Vanished by Joseph Finder
My rating: 3 of 5 stars
From Goodreads.com: Nick Heller is tough,
smart, and stubborn. And in his line of work, it's essential. Trained
in the Special Forces, Nick is a high-powered intelligence
investigator--exposing secrets that powerful people would rather keep
hidden. He's a guy you don't want to mess with. He's also the man you
call when you need a problem fixed.
Desperate, with nowhere else to
run, Nick's nephew, Gabe makes that call one night. After being
attacked in Georgetown, his mother, Lauren, lies in a coma, and his
step-dad, Roger, Nick's brother, has vanished without a trace.
and Roger have been on the outs since the arrest, trial, and conviction
of their father, the notorious "fugitive financier," Victor Heller.
Where Nick strayed from the path, Roger followed their father's
footsteps into the corporate world. Now, as Nick searches for his
brother, he's on a collision course with one of the most powerful
corporations in the world--and they will stop at nothing to protect
Please allow me to emphasize, I read this as an audiobook. Much of my impressions may have been influenced by the narrator - audiobooks are like that. A mediocre book can become stellar by a voice, and stellar book can be tedious.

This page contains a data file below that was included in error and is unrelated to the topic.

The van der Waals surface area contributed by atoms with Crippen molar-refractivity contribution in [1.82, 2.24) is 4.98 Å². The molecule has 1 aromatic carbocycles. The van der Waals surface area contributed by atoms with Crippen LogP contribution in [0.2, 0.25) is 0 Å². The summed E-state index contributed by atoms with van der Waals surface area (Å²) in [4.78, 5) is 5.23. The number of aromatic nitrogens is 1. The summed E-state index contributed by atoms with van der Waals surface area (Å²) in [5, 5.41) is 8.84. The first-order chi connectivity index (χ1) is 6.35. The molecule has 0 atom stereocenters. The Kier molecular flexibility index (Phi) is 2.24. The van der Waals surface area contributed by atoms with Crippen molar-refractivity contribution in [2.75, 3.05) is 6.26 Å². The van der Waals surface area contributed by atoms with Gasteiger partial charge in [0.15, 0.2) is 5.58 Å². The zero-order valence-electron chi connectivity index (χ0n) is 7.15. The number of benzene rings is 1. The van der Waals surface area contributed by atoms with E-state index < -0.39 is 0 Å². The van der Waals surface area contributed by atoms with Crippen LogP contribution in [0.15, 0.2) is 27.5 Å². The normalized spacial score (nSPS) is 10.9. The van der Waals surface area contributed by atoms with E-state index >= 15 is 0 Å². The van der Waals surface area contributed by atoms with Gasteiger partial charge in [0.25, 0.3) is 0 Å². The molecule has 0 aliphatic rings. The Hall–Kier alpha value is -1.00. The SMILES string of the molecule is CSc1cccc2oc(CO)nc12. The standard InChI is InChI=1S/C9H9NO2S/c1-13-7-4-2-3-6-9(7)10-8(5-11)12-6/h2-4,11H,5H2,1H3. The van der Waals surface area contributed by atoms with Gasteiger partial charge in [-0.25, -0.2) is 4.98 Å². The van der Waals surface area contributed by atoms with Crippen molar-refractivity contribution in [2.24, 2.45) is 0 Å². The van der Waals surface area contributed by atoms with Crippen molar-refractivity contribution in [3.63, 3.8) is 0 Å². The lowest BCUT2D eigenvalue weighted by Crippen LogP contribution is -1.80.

This was a interesting book with a narrator who's voice bugged me, the result of which more often than not I was left sniggering and snickering at the book or banging my fists against the steering wheel in frustration. My main contention was with the female character - Lauren. Classic damsel in distress and just...stupid. Stupid repetitive questions - a tendency to repeat the question being asked back as a question. She was portrayed as being helpless, stupid, and a grade one liar to boot. From the prologue, I despised her as a character which was only compounded by the narrators voice for her and the character grated on my nerves.
Add in Lauren's 14 year old son, Gabe, also depicted with a nasally whiny voice, and I was ready to start skipping chapters. I could find no empathy for anyone in the Heller household.
The only redeeming factor was the main character Nick Heller, our very human hero. He was portrayed as witty, sarcastic, headstrong, subject to doubts, could be easily mislead and screw things up, but overall a fairly well rounded character. His point of view was the only thing that kept me reading the book instead of tossing my iPod across the room. That and I didn't want to break my iPod.
I will probably try book two in the series, as this was book one and sometimes writing and characters need a bit of time to develop. So, Vanished is recommended with reservations.
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